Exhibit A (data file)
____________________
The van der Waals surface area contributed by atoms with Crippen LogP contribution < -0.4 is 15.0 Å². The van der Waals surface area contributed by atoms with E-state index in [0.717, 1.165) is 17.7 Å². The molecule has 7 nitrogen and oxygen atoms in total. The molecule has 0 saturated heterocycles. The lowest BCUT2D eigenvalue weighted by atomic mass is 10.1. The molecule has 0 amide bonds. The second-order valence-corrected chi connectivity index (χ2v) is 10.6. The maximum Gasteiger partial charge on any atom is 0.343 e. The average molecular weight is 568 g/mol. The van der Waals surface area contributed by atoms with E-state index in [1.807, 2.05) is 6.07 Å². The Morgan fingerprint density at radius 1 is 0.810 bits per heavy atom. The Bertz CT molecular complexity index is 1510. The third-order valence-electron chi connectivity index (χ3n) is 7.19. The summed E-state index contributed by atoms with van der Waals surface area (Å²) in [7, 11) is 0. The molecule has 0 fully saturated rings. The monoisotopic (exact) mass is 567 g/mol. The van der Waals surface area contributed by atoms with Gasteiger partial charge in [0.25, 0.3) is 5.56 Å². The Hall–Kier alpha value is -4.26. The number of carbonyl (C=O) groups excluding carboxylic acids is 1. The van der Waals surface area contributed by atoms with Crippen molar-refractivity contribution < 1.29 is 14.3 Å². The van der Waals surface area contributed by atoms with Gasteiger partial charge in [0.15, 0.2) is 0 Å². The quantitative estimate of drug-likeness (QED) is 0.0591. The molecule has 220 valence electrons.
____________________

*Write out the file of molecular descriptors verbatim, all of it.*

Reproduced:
The van der Waals surface area contributed by atoms with Crippen LogP contribution < -0.4 is 15.0 Å². The van der Waals surface area contributed by atoms with E-state index in [0.717, 1.165) is 17.7 Å². The molecule has 7 nitrogen and oxygen atoms in total. The molecule has 0 saturated heterocycles. The lowest BCUT2D eigenvalue weighted by atomic mass is 10.1. The molecule has 0 amide bonds. The second-order valence-corrected chi connectivity index (χ2v) is 10.6. The maximum Gasteiger partial charge on any atom is 0.343 e. The average molecular weight is 568 g/mol. The van der Waals surface area contributed by atoms with E-state index in [1.807, 2.05) is 6.07 Å². The Morgan fingerprint density at radius 1 is 0.810 bits per heavy atom. The Bertz CT molecular complexity index is 1510. The third-order valence-electron chi connectivity index (χ3n) is 7.19. The summed E-state index contributed by atoms with van der Waals surface area (Å²) in [7, 11) is 0. The molecule has 0 fully saturated rings. The monoisotopic (exact) mass is 567 g/mol. The van der Waals surface area contributed by atoms with Gasteiger partial charge in [0.25, 0.3) is 5.56 Å². The Hall–Kier alpha value is -4.26. The number of carbonyl (C=O) groups excluding carboxylic acids is 1. The van der Waals surface area contributed by atoms with Crippen molar-refractivity contribution < 1.29 is 14.3 Å². The van der Waals surface area contributed by atoms with Gasteiger partial charge in [0.15, 0.2) is 0 Å². The quantitative estimate of drug-likeness (QED) is 0.0591. The molecule has 220 valence electrons.